Shelf Monkey

Corey Redekop and I seem to have worked at one of those hyper-mega bookstores at around the same time (the early ’00s) — albeit thousands of kilometres apart — because so many of the targets of his wrath in Shelf Monkey were published during that period, and subsequently sold in the thousands or millions, thus gaining notoriety amongst those whose job it was to sell books to these people who only ever seemed to be interested in stuff that was recommended by Oprah, or had a bright pink cover, or was about to be adapted into a terrible movie starring, let’s say, Gwyneth Paltrow. Wow, that was a long sentence.

Anyway, I felt a special kinship with Thomas, the protagonist of this novel, for this reason: once, we were both shelf monkeys, annoyed beyond reckoning at the literary tastes of the masses, people who’d come into the store and ask questions like “Where’s K?” — causing us to inevitably wonder, what are illiterate people doing in a bookstore?

In the novel, Thomas, a clinically depressed and insomniac ex-lawyer gets a job working at a major (though independent) bookstore in Winnipeg and slowly becomes a member of a conspiratorial group devoted to the liberation of literature. It’s basically the plot of Fight Club, and the narrator acknowledges as much, but the style and focus (and ending) are completely different, so this is no half-baked Palahniuk pastiche. Some of the characterization is a bit thin here and there, but the characters themselves are such familiar types that you can recognize them in any given bookstore you might care to walk into, so the occasional behavioral contrivance for the sake of the plot doesn’t really detract from believability or enjoyability.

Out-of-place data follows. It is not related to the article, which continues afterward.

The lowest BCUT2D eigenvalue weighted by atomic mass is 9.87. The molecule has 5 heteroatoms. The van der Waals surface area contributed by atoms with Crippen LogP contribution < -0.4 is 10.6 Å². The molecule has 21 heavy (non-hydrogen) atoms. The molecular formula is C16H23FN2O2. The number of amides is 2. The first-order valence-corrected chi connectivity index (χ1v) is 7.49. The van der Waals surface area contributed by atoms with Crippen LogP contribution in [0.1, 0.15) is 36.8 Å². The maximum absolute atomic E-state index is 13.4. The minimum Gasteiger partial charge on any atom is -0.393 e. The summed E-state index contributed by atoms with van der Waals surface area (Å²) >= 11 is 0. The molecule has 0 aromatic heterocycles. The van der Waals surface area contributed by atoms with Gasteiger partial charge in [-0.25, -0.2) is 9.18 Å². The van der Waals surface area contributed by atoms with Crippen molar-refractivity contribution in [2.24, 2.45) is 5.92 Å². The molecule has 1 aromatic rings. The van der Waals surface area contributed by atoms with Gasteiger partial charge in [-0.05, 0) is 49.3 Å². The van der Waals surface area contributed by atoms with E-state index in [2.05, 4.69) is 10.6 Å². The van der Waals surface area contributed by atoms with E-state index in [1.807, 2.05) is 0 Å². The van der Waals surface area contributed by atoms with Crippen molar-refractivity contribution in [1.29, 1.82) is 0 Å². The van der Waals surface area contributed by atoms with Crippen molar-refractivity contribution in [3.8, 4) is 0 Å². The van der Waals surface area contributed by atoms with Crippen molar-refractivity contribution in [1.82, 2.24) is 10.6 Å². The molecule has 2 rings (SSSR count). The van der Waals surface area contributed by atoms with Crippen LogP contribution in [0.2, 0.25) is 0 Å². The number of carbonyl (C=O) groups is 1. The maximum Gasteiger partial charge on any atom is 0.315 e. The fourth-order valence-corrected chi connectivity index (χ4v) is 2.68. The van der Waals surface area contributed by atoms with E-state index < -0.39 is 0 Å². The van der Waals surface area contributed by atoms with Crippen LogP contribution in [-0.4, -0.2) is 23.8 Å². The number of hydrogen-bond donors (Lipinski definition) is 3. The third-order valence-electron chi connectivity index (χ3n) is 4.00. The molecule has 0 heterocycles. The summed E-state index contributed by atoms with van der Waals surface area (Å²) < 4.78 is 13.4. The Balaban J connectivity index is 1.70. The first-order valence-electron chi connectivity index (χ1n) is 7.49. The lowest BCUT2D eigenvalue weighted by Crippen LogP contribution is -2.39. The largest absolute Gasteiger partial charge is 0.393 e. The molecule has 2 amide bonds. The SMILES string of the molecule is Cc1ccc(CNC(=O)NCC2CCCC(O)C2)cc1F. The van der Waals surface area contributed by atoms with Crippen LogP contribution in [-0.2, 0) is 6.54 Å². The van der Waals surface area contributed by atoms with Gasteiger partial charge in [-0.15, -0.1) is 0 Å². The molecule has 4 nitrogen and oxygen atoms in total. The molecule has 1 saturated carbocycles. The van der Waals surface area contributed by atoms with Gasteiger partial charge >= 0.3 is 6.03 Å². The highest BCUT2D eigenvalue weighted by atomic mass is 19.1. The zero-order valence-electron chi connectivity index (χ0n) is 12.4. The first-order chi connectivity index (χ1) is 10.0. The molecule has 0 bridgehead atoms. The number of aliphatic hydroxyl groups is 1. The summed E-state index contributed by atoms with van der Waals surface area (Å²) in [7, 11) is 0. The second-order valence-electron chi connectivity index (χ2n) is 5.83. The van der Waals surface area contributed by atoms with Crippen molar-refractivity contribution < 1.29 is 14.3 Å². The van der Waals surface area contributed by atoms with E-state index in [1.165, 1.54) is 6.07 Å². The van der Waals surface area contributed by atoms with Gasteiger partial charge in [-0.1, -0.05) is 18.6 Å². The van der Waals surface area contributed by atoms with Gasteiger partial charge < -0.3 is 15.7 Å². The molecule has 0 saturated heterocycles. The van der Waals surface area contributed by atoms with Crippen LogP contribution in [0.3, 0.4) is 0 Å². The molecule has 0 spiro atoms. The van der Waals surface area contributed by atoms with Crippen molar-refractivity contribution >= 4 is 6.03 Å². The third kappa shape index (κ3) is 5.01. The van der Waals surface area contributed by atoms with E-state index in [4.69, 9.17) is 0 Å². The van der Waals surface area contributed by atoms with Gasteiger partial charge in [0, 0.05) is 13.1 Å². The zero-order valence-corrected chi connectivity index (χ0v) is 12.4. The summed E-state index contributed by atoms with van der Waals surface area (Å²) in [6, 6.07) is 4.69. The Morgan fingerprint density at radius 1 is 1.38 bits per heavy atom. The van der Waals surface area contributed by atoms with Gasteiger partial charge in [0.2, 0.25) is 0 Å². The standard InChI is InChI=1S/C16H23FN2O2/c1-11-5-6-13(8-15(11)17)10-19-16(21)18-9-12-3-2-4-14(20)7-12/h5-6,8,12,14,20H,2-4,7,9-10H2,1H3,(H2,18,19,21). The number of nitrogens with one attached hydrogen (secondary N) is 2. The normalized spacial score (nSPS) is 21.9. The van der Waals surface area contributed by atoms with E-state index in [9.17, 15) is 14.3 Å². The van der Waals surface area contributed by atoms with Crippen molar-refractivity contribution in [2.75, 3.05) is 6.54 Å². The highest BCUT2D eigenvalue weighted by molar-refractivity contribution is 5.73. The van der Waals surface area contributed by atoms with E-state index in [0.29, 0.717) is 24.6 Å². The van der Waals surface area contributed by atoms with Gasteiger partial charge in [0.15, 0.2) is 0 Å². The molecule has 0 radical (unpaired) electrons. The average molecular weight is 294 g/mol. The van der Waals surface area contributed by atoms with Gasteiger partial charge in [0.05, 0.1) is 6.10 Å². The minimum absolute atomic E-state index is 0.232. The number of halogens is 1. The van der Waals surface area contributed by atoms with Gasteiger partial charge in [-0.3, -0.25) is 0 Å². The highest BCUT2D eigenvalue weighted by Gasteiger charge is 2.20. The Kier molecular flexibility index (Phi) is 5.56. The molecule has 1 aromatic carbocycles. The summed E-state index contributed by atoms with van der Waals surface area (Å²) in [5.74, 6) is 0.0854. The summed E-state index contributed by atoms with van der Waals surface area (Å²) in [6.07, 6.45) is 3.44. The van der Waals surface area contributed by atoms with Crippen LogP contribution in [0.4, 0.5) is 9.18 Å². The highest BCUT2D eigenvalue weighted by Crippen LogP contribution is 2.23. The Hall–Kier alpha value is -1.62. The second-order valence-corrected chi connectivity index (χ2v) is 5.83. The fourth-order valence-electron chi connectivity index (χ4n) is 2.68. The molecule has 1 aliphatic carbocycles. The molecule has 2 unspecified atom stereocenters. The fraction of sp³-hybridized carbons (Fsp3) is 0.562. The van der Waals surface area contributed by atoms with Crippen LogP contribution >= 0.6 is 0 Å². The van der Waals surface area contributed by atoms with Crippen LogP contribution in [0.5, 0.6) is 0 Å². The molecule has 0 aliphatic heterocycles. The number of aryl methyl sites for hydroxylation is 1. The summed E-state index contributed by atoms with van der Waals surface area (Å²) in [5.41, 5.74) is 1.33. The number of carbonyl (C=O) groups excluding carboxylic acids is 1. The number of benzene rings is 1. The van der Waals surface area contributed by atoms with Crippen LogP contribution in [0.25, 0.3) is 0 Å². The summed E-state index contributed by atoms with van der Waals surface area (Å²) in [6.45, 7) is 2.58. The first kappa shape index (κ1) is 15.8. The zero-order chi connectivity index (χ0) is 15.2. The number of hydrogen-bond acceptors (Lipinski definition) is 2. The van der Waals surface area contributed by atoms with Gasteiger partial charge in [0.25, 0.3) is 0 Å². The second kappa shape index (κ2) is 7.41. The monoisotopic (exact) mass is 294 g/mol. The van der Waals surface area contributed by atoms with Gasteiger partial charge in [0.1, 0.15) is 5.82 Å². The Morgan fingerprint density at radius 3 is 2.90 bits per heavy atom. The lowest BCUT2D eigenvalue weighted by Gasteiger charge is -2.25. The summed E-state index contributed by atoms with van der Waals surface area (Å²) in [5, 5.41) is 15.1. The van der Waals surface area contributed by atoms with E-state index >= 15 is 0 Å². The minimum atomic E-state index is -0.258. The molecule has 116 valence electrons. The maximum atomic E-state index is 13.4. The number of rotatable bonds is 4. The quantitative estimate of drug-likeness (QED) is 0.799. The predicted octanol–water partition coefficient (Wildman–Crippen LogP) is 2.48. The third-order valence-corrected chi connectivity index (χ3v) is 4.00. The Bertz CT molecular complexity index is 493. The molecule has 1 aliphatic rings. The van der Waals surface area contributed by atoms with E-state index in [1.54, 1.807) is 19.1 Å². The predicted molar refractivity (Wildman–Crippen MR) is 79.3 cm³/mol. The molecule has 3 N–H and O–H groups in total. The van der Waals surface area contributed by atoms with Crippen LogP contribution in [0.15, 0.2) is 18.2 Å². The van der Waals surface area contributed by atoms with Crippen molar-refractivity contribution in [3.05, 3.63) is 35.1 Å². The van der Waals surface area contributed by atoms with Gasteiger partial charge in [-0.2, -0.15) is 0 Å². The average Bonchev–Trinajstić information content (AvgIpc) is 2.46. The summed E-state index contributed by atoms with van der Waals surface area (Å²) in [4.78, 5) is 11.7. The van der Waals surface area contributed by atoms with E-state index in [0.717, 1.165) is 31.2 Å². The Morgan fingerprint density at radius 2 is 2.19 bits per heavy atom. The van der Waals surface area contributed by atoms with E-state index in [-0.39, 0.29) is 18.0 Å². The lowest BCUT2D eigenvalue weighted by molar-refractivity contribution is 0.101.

The dialogue is thoroughly witty, Thomas’ desires and frustrations feel genuine, the style is quite original, and if you’ve got any sort of literary tastes or preferences at all, the discussions between the characters over which books are treasures and which ones are trash will have you laughing out loud in recognition. Let’s put it this way: if you hate the fucking Da Vinci Code, this book is totally for you! (Richard Rosenbaum)

by Corey Redekop, $18.95, 258 pgs, ECW Press, 2120 Queen St. E., Toronto, ON, M4E 1E2,


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